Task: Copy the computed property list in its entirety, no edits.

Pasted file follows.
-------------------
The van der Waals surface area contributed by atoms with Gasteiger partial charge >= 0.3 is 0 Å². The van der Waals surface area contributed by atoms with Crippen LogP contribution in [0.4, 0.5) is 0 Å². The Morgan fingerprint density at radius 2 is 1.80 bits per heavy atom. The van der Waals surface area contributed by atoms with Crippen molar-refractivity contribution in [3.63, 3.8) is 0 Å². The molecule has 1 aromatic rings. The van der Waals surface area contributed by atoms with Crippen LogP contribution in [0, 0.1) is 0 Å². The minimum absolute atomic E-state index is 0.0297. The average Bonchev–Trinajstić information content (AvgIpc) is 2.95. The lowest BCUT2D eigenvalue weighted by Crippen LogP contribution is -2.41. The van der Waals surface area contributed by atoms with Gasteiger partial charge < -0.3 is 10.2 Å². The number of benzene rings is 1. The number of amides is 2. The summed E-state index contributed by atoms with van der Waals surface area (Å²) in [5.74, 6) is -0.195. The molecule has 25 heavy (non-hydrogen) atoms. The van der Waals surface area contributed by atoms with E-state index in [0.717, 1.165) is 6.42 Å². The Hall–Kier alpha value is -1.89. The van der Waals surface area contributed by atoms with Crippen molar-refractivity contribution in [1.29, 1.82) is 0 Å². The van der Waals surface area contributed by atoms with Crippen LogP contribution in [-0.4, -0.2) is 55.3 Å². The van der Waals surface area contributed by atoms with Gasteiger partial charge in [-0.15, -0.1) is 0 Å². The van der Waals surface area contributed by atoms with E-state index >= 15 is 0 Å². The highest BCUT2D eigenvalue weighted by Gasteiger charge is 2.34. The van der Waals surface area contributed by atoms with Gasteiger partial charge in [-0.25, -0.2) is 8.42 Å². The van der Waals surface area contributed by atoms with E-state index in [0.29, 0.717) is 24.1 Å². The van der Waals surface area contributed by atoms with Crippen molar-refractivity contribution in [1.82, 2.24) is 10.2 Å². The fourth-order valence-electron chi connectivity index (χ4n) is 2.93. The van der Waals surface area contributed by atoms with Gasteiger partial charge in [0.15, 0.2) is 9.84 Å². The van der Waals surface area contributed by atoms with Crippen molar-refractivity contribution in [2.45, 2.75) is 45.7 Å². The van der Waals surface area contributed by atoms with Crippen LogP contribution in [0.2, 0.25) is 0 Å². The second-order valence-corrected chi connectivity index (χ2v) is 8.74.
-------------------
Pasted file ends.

The van der Waals surface area contributed by atoms with Gasteiger partial charge >= 0.3 is 0 Å². The van der Waals surface area contributed by atoms with Crippen LogP contribution in [0.4, 0.5) is 0 Å². The Morgan fingerprint density at radius 2 is 1.80 bits per heavy atom. The van der Waals surface area contributed by atoms with Crippen molar-refractivity contribution in [3.63, 3.8) is 0 Å². The molecule has 1 aromatic rings. The van der Waals surface area contributed by atoms with Crippen LogP contribution in [0, 0.1) is 0 Å². The minimum absolute atomic E-state index is 0.0297. The average Bonchev–Trinajstić information content (AvgIpc) is 2.95. The lowest BCUT2D eigenvalue weighted by Crippen LogP contribution is -2.41. The van der Waals surface area contributed by atoms with Gasteiger partial charge < -0.3 is 10.2 Å². The number of benzene rings is 1. The number of amides is 2. The summed E-state index contributed by atoms with van der Waals surface area (Å²) in [5.74, 6) is -0.195. The molecule has 25 heavy (non-hydrogen) atoms. The van der Waals surface area contributed by atoms with E-state index in [0.717, 1.165) is 6.42 Å². The Hall–Kier alpha value is -1.89. The van der Waals surface area contributed by atoms with Crippen molar-refractivity contribution in [1.29, 1.82) is 0 Å². The van der Waals surface area contributed by atoms with Crippen LogP contribution in [-0.4, -0.2) is 55.3 Å². The van der Waals surface area contributed by atoms with Gasteiger partial charge in [-0.15, -0.1) is 0 Å². The van der Waals surface area contributed by atoms with E-state index >= 15 is 0 Å². The highest BCUT2D eigenvalue weighted by Gasteiger charge is 2.34. The van der Waals surface area contributed by atoms with Gasteiger partial charge in [-0.25, -0.2) is 8.42 Å². The van der Waals surface area contributed by atoms with E-state index in [0.29, 0.717) is 24.1 Å². The van der Waals surface area contributed by atoms with Crippen molar-refractivity contribution in [1.82, 2.24) is 10.2 Å². The fourth-order valence-electron chi connectivity index (χ4n) is 2.93. The van der Waals surface area contributed by atoms with Gasteiger partial charge in [0.15, 0.2) is 9.84 Å². The van der Waals surface area contributed by atoms with Crippen molar-refractivity contribution in [2.45, 2.75) is 45.7 Å². The van der Waals surface area contributed by atoms with Crippen LogP contribution in [0.2, 0.25) is 0 Å². The second-order valence-corrected chi connectivity index (χ2v) is 8.74.